There are many reasons why some women simply can’t breastfeed, and there is often an associated guilt and concern regarding the baby’s development and immune function. Of course it is ideal to breastfeed, but when this is not an option, it is important to accept the situation and make the best choices for your baby.
Acceptance is important, as a stressed parent is not a happy parent, and the most important nutrient for your baby, above and beyond breast-milk, is love. Be sure to have gone through every avenue possible to help establish breastfeeding ie a lactation consultant so that you can feel relaxed in your decision.
Choosing a formula for a baby at any age can be tricky, but especially for a newborn. For a newborn or young baby who is not receiving breast-milk, it is also essential to give probiotics to provide extra immune support.
What is the right baby formula?
There are many options when it comes to choosing a baby formula. There are pros and cons to different types of formula, and we will try to briefly cover them all.
Basically, baby formulas are designed to mimic the nutritional profile of breast-milk, and while they can’t compare or compete with the real thing, they are definitely the next-best food for your baby if they are under twelve months.
Unmodified milks (cow, soy, almond, rice, A2 etc) of any kind are not enough, so please read through this section and contact us if you have any questions about formulas.
Cow’s Milk Formulas - These are by far the most common formulas available, especially as we live in New Zealand, where dairy is our main-stay and we are culturally bred to believe that cow’s milk is God’s gift to children! Unfortunately, we simply cannot recommend cow’s milk formulas for most babies, as we see all too often that it is the most common allergenic/reactive food and can cause a wide-range of health problems, some of which are not evident until later in life.
The proteins in cow’s milk are far larger than breast-milk and are difficult for a baby to digest. Please note that a reaction to cow’s milk or cow’s milk formula in a baby is only very rarely due to a lactose-intolerance, and more commonly due to other components such as proteins. If you do use a cow’s milk formula, please choose an organic one.
Soy-based formulas - There are many reasons why soy-based formulas are actually banned in many countries. Soy is not the innocent “health” food that many believe, especially not in its highly processed form. Soy is mildly oestrogenic, and should not be used exclusively in babies, it can also effect the thyroid gland and contains phytates (which can block nutrient absorption), and often aluminium. There are some circumstances in which some soy is okay, as in the case of a completely dairy-intolerant baby who cannot handle even goat’s milk formula, but in this case it should be alternated with a rice-based formula to minimize detrimental effects and to reduce the risk of allergy. Soy is increasingly become a common allergen as it is used as an ingredient in more and more processed foods. Soy does have a good protein and nutritional profile, but for the reasons outlined, we do not recommend it as a sole food.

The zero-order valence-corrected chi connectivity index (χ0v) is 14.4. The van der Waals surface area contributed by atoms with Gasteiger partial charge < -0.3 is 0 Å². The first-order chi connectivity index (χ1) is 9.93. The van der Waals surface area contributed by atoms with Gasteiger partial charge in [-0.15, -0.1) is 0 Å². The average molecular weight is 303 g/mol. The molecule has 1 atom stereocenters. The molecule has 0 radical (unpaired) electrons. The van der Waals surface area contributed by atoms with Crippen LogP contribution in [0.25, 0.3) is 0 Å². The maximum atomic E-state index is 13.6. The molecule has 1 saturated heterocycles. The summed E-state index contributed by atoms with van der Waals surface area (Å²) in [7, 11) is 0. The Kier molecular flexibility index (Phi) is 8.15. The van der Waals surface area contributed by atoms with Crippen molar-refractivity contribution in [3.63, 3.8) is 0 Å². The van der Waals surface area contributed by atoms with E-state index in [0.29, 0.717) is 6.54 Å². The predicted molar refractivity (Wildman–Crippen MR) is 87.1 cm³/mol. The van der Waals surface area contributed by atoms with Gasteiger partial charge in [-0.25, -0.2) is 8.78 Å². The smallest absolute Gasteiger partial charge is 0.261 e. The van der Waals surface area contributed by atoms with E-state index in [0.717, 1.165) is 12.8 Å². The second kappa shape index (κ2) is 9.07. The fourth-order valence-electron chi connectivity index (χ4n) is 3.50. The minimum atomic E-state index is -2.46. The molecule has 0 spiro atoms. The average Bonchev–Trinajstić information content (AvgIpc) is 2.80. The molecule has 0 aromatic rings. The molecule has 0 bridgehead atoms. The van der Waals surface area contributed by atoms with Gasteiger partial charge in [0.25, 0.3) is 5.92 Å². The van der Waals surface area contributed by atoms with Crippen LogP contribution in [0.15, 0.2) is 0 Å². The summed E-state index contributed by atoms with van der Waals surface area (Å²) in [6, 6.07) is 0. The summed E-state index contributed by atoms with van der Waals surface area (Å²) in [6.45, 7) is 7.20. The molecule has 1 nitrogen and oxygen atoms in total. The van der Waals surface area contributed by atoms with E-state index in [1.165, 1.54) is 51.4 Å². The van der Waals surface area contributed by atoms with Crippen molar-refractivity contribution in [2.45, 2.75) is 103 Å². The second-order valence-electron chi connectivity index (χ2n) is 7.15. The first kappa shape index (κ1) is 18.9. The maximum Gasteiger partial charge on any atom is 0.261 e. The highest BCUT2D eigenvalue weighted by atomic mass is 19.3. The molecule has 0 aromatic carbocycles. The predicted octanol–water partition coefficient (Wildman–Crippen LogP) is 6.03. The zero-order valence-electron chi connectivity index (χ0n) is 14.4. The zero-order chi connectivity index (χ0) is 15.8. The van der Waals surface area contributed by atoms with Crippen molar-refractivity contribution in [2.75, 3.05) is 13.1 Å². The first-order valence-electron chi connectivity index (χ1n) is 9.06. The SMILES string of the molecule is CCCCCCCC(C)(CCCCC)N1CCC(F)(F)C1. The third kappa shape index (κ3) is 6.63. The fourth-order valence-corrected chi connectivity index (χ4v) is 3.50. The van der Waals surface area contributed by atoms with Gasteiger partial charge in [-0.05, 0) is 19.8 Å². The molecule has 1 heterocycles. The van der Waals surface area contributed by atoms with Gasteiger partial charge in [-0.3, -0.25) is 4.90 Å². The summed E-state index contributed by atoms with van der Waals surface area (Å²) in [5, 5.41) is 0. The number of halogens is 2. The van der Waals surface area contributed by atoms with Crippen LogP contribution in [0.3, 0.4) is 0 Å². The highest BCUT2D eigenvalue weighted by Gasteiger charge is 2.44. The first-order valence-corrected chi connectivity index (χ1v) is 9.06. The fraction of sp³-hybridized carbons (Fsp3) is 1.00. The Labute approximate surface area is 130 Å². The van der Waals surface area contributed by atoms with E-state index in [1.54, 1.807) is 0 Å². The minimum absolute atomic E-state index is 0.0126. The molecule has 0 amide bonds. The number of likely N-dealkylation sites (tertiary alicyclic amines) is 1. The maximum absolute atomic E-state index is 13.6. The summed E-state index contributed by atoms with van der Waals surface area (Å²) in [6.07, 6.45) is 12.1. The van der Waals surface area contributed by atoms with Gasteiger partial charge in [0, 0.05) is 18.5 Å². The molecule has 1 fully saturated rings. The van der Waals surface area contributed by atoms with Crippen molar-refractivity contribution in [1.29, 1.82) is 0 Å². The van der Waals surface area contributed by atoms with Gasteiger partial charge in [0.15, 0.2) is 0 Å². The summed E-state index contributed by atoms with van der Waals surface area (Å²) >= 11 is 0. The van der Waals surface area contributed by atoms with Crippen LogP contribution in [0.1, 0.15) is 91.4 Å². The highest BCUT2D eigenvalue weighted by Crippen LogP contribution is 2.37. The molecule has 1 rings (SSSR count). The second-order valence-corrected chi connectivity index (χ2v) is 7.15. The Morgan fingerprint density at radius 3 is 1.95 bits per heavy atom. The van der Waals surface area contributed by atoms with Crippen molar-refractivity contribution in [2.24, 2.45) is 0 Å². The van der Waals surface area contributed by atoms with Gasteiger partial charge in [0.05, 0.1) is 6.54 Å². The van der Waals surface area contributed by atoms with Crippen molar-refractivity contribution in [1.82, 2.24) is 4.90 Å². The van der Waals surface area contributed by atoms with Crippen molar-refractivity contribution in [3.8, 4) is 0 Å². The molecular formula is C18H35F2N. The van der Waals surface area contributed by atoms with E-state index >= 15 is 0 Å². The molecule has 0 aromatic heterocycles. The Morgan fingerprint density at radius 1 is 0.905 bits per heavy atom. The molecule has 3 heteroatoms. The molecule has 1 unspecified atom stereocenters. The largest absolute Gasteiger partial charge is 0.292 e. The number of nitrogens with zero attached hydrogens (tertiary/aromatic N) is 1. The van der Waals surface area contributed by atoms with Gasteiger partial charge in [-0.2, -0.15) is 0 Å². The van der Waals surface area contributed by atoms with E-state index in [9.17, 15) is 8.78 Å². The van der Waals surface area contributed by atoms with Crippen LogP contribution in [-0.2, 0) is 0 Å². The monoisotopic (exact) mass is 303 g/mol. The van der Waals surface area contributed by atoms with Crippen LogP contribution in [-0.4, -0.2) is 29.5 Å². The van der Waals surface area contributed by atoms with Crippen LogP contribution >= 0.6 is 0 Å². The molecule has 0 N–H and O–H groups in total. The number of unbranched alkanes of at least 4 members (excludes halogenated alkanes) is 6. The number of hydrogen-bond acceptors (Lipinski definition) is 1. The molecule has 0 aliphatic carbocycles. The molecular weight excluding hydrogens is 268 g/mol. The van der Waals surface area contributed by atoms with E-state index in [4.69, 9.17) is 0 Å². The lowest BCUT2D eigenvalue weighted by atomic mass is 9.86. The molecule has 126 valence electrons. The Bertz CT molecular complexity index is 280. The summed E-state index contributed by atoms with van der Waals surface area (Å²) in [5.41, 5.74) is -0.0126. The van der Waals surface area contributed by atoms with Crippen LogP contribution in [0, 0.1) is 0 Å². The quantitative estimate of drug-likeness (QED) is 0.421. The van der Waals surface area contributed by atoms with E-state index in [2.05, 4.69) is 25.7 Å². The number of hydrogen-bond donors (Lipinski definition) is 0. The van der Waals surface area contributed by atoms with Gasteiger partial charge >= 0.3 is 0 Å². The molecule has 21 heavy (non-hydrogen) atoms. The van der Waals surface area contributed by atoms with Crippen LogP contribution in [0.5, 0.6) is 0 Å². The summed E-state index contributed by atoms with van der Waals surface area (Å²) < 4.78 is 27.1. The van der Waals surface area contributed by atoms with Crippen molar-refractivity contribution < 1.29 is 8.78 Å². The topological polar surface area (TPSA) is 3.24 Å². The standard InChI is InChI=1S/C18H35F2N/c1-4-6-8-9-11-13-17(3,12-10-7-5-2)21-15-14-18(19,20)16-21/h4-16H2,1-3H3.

Rice-based formulas and Rice milk - Occasionally we recommend rice milk to babies that are dairy intolerant if they are exhibiting signs of intolerance such as severe eczema. We usually recommend this as a short-term approach to let the body rest and let symptoms resolve.
We always recommend the addition of probiotics and flaxseed oil to boost the nutritional profile of the rice-milk, and it is not adequate as a sole food long-term for babies. This should only be done under the supervision of a qualified health professional.
Goat’s Milk Formulas - We believe that an organic goat’s milk formula is the best bet when it comes to choosing an alternative or a supplement to breast-milk. The proteins and general nutritional profile are the most similar to human breast-milk. Even non-organic is a very good option.
Neocate and Hypoallergenic formulas - These are prescribed by a paediatrician for a baby who has a medically diagnosed cow’s milk allergy. The proteins from the cow’s milk are broken down into their individual amino acids, reducing the allergenicity of the formula.
DIY seedmilk - This is suitable when weaning after six months, and is not to be considered as an alternative to breast-milk in new-born babies. This is a nutritive food/milk to be given where there is no prior history of allergy or intolerance. A combination of nuts and seeds are soaked overnight with plenty of purified water, then blended the next day and strained.
Nuts/Seeds that are suitable include: Almonds, sesame seeds, cashew nuts, walnuts, pumpkin seeds, brazil nuts. The texture should be similar to soy milk.
Other tips for making formula:
Remember to always use a glass bottle (or suitable phthalate-free substance) with a silicon or rubber teat.
Never microwave formula or the water for formula.
Use purified water.
Always follow instructions exactly as different formulas have different ratios of water to powder.
As we work a lot with babies and children with allergies, we often recommend alternating formulas so that intolerance is less likely to develop.
Signs of formula intolerance
How do you tell if your baby is developing a reaction to a food that you are eating (via breast-milk) or to a formula they are drinking?
Common signs include:
Changes to sleep patterns/ disturbed sleep
Irritability, inability to settle
Of course, these signs are not conclusive, as many babies exhibit many of these symptoms! But if there is a CHANGE in signs or behaviours, do start to notice what may have changed in your or your baby’s diet.
If in doubt, the best way to be sure is by having an Allergenics Test for food intolerances. It is best to have both you and your baby tested if you are breast-feeding